“The goal in the five-year project is to increase consumption and availability of healthy foods and therefore increase the health of children, adults, and elderly in these communities,” Gomez says.

Some of that production may very well come from the boroughs, if attendance at Rob Ralyea’s MS ’98 workshops are any indication. The senior extension associate in the Department of Food Science travels around the state offering advice to those who want to start small dairy processing plants, such as ice cream shops. A workshop held in Brooklyn last spring generated a lot of interest, he says.

“Being armed with information helps those who start a business do it right the first time and helps bolster the dairy industry in New York,” Ralyea adds.

From local production to global outreach, CALS is working with the United Nations to solve global food issues. Cornell has housed the United Nations University Food and Nutrition Programme for Human and Social Development (UNU-FNP) since 1986. Patrick Stover, director of the Division of Nutritional Sciences, serves as director of the UNU-FNP.

Also, Cornell recently partnered with UNICEF, the United Nations Children’s Fund. Currently underway is a project that uses existing distance education infrastructure from Cornell NutritionWorks to provide training for UNICEF nutrition field staff on infant and young child feeding procedures. The course, “Programming for Infant and Young Child Feeding” will include concepts on optimal breastfeeding, complementary feeding and infant and young child nutrition in emergencies and in the context of HIV/AIDS, explains Stover.

Getting Their Hands Dirty

When it comes to producing healthy food, an increasing amount of New Yorkers prefer to do it themselves. An estimated 1,000 community gardens have cropped up across the city, and many Brooklynites are participating in the Farmer Field School program spearheaded by horticulture graduate student Megan Gregory.

A concept she picked up while a Peace Corps volunteer in El Salvador in its Agroforestry and Environmental Education program, the Farmer Field School methodology encourages residents to try environmentally friendly gardening practices together.

This season’s experiment involved using cover crops to enrich the soil and discourage weed growth. Participants at 10 community gardens, three backyard gardens, and youth farms in Bedford-Stuyvesant and East New York planted crimson clover, wheat, and hairy vetch, a soil-improving legume. They experimented with different combinations and recorded the results, which will be shared in both English and Spanish on a bilingual website.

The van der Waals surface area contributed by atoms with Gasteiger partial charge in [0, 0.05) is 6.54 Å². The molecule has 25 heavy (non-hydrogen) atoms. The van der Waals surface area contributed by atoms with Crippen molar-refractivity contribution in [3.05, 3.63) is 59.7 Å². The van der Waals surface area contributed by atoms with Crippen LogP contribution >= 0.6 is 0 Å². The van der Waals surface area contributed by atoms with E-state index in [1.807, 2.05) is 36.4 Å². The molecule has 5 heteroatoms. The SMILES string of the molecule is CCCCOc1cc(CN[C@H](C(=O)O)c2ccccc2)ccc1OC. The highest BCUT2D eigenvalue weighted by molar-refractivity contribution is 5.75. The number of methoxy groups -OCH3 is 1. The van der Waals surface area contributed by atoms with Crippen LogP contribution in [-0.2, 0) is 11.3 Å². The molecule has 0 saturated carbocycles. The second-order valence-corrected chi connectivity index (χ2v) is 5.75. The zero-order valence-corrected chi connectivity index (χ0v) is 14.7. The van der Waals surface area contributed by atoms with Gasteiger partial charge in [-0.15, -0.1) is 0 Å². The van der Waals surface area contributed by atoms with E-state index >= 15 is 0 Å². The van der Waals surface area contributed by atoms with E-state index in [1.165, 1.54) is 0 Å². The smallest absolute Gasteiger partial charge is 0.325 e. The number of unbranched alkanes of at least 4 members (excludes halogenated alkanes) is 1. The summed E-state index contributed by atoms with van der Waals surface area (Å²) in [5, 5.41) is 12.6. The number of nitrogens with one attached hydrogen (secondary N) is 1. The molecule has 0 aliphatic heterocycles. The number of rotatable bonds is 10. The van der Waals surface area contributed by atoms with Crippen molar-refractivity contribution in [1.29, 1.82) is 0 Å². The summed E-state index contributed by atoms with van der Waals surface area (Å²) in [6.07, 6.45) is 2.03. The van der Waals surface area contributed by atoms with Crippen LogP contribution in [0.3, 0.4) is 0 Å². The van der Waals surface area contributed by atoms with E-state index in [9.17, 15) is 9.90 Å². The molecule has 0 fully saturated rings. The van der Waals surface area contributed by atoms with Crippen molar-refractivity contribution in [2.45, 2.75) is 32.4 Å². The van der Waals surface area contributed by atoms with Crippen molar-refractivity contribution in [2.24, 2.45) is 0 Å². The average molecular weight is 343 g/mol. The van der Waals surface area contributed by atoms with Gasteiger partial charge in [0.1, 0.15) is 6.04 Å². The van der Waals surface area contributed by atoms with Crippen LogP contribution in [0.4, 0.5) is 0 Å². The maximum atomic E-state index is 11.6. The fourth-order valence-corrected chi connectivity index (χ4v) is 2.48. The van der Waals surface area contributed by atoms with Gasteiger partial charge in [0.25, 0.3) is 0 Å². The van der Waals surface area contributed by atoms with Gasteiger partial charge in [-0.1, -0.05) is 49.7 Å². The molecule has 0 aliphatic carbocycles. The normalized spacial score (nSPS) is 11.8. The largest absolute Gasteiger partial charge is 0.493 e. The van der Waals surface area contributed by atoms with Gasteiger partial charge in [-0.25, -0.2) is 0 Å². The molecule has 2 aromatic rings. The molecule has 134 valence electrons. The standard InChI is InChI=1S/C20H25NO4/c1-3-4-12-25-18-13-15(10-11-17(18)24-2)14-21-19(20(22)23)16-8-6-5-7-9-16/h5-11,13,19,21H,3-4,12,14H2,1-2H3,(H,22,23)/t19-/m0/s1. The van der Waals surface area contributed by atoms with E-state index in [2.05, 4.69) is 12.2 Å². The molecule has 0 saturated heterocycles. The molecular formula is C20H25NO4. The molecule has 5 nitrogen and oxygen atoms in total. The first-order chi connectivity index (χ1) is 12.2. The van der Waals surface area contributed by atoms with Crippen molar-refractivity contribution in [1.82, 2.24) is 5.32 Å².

“When they are well-facilitated and supported, Farmer Field Schools can build farmers’ and gardeners’ understanding of ecological processes in agriculture, and their capacity for problem-solving and innovation,” Gregory says. “This is especially important in cities, where farmers and gardeners must adapt traditional agricultural practices to overcome the challenges of growing food in an urban setting.”

But before they dig too deeply, they should be sure the soil is safe. Urban soils often contain contaminants such as lead and other heavy metals that can harm human health, and gardening can increase exposure through incidental soil ingestion, inhalation, and crop consumption.

Since the founding of Cornell’s Healthy Soils, Healthy Communities project in 2009, extension specialists, faculty, and students from the Department of Crop and Soil Sciences, Cornell Cooperative Extension, the New York State Department of Health, and community partner GreenThumb have tested the soil of 75 community gardens in all five boroughs for contaminants and other properties, according to extension specialist Hannah Shayler MS ’08. Drawing on their soil remediation research, the group then educates the public and helps develop strategies to manage any contamination and reduce risks.

“Urban community gardens certainly present interesting challenges because gardens are all so unique and different,” Shayler says. “It’s very important to us to continue to involve New York City gardeners in our research and development of educational programs to promote best practices for healthy gardening.”

Ingrid Biedro
Credit: Nicole Nihnovets, NYSDEC

Whale researcher Ingrid Biedron in New York harbor with Marine Autonomous Recording Units affectionately called “Pop-ups.”

Thar She Blows!

When acoustical traps were laid in New York City waters in 2008, researchers with the Cornell Lab of Ornithology’s Bioacoustics Research Program, initially funded by New York State Department of Environmental Conservation, were surprised to hear not only the 20-minute serenades of six species of whales, but a cacophony of other fish.

“Black drum fish lit up the night with their choruses. Males were out there singing their hearts out: ‘Hey Baby! Hey Baby! Hey Baby!’” says Chris Clark, director of the Bioacoustics Research Program. “There’s a cornucopia of life 10 miles off the Verrazano Bridge. It’s mind-boggling!”

Senior extension educator Chris Pickerell ’93 also spends many of his days in the waters of Long Island Sound—wearing a wetsuit and SCUBA gear. Pickerell leads the Eelgrass Restoration Program.

A critical habitat for many fish and shellfish in Long Island Sound, including bay scallops, striped bass, seahorses, and pipefish, eelgrass meadows also help prevent shoreline erosion and keep near-shore waters clear of fine sediments, he says.

Once home to extensive eelgrass meadows, the growth in Long Island Sound was wiped out in the early 1930s by a slime mold epidemic called the “wasting disease,” and recovery has been slowed by shoreline development and dredging.

Pickerell hopes to reverse this trend, by enlisting community volunteers who weave eelgrass shoots into burlap disks, a transplanting method that he developed over the last five years. The success of the program has gained national and international attention, with Pickerell now consulting for others who wish to replicate his efforts along both U.S. coasts as well as in Europe.

Matt Hare, associate professor of natural resources, also works in Long Island Sound, to study its surf clam population, which has turned out to be different than anyone expected.